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Assault vs. Battery in Pennsylvania: What’s the Difference?

The terms assault and battery are often used together in Pennsylvania. While battery is not a separate offense in the state’s criminal law, the statutes covering simple and aggravated assaults incorporate battery. Under the state’s civil tort laws, people can be sued for civil assault or civil battery. However, under the criminal laws, people who commit battery will normally be charged either with simple assault or aggravated assault.

Assault and aggravated assault both involve causing intentional harm to another person. This can include the threat of an imminent physical attack or an actual physical attack. Depending on the seriousness of the incident and whether or not a weapon was used, a person might be charged with felony aggravated assault. If you are facing one of these charges, you should talk to a criminal defense lawyer at DiCindio Law as soon as possible.

What is Simple Assault in Pennsylvania?

Under 18 Pa.C.S.2701, simple assault can be charged in several situations. You can be charged with simple assault if you knowingly, intentionally, or recklessly cause or attempt to cause injuries to someone else. You can also be charged with simple assault if you negligently injure someone with a deadly weapon. People who threaten others to place them in fear that they will be imminently injured can also be charged with simple assault even if they do not strike them. Finally, people who conceal hypodermic needles and cause a law enforcement officer to injure himself or herself while conducting a patdown search can also be charged with simple assault.

Simple assault is normally a second-degree misdemeanor in Pennsylvania. However, if the assault occurred while you were engaged in a fight by mutual consent, it is a third-degree misdemeanor. If the victim of the simple assault was a child under the age of 12 while the perpetrator was age 18 or older, it is a first-degree misdemeanor.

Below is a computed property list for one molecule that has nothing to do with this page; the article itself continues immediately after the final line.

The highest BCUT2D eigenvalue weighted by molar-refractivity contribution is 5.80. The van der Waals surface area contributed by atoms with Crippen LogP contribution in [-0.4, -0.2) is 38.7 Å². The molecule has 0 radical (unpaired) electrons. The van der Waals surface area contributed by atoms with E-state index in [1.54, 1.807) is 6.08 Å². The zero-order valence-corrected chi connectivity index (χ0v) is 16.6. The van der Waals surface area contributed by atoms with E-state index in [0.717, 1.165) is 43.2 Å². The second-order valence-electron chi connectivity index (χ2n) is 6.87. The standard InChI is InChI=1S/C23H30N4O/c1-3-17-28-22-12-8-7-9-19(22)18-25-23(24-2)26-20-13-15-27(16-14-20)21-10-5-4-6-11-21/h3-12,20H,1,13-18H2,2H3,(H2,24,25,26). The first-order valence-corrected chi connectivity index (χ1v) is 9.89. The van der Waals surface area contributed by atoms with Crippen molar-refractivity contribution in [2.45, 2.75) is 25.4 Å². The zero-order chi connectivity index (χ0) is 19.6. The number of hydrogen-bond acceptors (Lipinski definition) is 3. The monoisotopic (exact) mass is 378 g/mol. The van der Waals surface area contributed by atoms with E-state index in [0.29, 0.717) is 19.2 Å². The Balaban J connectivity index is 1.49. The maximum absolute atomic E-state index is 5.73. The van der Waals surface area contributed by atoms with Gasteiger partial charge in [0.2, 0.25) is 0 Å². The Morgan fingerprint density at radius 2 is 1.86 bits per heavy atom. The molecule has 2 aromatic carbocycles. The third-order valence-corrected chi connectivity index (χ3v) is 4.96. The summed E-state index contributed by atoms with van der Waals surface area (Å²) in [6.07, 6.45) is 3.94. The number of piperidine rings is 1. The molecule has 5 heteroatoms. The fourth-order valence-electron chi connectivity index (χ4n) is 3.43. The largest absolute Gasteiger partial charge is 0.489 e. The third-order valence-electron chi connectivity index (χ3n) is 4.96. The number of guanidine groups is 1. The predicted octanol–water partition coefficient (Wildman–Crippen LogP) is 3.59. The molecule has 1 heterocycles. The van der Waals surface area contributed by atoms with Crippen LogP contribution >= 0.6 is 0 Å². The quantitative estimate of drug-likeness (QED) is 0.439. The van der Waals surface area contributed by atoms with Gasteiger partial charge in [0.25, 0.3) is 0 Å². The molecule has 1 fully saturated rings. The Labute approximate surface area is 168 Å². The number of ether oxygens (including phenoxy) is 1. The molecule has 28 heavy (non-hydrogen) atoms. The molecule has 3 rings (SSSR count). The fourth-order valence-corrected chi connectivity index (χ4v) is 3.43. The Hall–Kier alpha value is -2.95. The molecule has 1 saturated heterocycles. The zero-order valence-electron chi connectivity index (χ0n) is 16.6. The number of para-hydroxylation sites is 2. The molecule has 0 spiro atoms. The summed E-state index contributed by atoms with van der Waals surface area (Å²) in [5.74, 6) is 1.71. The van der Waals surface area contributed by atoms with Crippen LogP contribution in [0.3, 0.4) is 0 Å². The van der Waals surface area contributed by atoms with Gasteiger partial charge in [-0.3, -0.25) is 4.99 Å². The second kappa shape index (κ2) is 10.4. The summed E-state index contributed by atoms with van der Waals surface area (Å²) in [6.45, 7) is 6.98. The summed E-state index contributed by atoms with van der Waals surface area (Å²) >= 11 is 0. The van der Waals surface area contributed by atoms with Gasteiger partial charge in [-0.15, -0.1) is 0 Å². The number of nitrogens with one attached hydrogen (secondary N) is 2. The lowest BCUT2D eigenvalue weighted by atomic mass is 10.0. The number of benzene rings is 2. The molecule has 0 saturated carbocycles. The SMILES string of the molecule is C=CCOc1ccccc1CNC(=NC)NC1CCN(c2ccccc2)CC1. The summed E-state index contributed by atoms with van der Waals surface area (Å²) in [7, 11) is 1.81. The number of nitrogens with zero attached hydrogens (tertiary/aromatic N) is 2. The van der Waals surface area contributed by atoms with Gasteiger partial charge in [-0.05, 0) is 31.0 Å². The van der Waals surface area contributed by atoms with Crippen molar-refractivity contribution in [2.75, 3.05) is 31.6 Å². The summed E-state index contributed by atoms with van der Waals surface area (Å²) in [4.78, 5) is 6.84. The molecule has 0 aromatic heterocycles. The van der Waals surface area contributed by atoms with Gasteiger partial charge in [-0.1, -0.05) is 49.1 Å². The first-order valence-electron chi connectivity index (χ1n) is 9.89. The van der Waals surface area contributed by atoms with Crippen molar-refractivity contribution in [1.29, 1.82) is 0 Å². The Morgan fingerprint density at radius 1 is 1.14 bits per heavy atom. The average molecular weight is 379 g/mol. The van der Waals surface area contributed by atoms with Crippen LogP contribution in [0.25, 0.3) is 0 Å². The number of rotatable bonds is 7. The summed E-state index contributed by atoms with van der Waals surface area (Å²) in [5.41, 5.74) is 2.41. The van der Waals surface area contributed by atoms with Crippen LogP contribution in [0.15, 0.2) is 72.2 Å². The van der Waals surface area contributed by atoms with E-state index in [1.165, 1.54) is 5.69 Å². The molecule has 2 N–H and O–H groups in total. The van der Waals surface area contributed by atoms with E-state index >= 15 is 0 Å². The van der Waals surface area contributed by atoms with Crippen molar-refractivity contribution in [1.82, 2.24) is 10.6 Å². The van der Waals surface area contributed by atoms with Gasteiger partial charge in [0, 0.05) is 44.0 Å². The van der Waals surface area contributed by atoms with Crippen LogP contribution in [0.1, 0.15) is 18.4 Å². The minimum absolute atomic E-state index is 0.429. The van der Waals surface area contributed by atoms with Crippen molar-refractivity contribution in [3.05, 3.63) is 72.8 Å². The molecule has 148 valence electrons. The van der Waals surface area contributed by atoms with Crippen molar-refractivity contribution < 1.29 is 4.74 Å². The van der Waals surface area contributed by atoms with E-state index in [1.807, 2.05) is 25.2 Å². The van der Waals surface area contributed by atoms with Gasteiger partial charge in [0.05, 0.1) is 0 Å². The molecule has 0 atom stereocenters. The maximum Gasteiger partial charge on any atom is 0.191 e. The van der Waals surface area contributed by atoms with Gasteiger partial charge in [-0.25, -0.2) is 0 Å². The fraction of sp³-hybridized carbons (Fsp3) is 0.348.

Under the state’s tort laws, a civil assault occurs when you engage in an intentional act that causes someone else to believe that he or she will suffer imminent physical harm. A civil assault cause of action does not require the victim to suffer physical harm.

What is Battery?

There is no separate criminal statute for battery. Instead, it is included as a part of the assault statute. Battery is basically a completed civil assault. In other words, someone commits a battery when he or she causes actual physical harm to a victim. For example, if a person threatens to strike a victim with his or her fist and swings and misses, he or she could be charged with a simple assault. If the person actually strikes the victim with his or her fist and causes a bruise, he or she has committed a battery. In Pennsylvania, however, either offense would be charged as a simple assault.

What is Battery?

Simple vs. Aggravated Assault

Pennsylvania’s aggravated assault statute is found at 18 Pa.C.S.2702 Under this statute, you can be charged with aggravated assault in several scenarios. You can be charged with aggravated assault if you knowingly, intentionally, or recklessly cause or attempt to cause someone else to suffer serious bodily injuries with extreme indifference to human life. You can also be charged with this offense if you knowingly, intentionally, or recklessly cause or attempt to cause a public official or employee to suffer serious bodily injuries or bodily injuries while they are performing their jobs.

Aggravated assault can also be charged if you cause someone else to suffer bodily injuries with a deadly weapon or if you attempt to cause or cause a teacher or school staff member to suffer bodily injuries because of their employment at the school. You can also be charged with aggravated assault if you knowingly, intentionally, or recklessly cause bodily injury to a child under the age of six. Finally, you can face aggravated assault charges if you knowingly, intentionally, or recklessly cause serious bodily injury to a child under the age of 13 if you are older than age 18. Aggravated assault is a first- or second-degree felony, depending on the particular subsection of the statute under which you are charged.

Words Are Not Enough

A simple verbal threat will not be enough to support an assault charge. A victim must be placed in imminent fear of immediate bodily injury before an assault can be charged. For example, if a man says, “I’m going to hit you” without moving toward you or trying to do so, an assault has not occurred. This is because many people might make verbal threats that they have no intention of carrying out when they are angry.

Get Help From a Criminal Defense Attorney in Chester County PA

If you are facing misdemeanor or felony assault charges, you should talk to an experienced defense lawyer as soon as possible. An attorney at DiCindio Law can review what happened and help you to understand the potential defenses you might be able to assert. Call us today to schedule a consultation at 610.430.3535.

 

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Michael DiCindio

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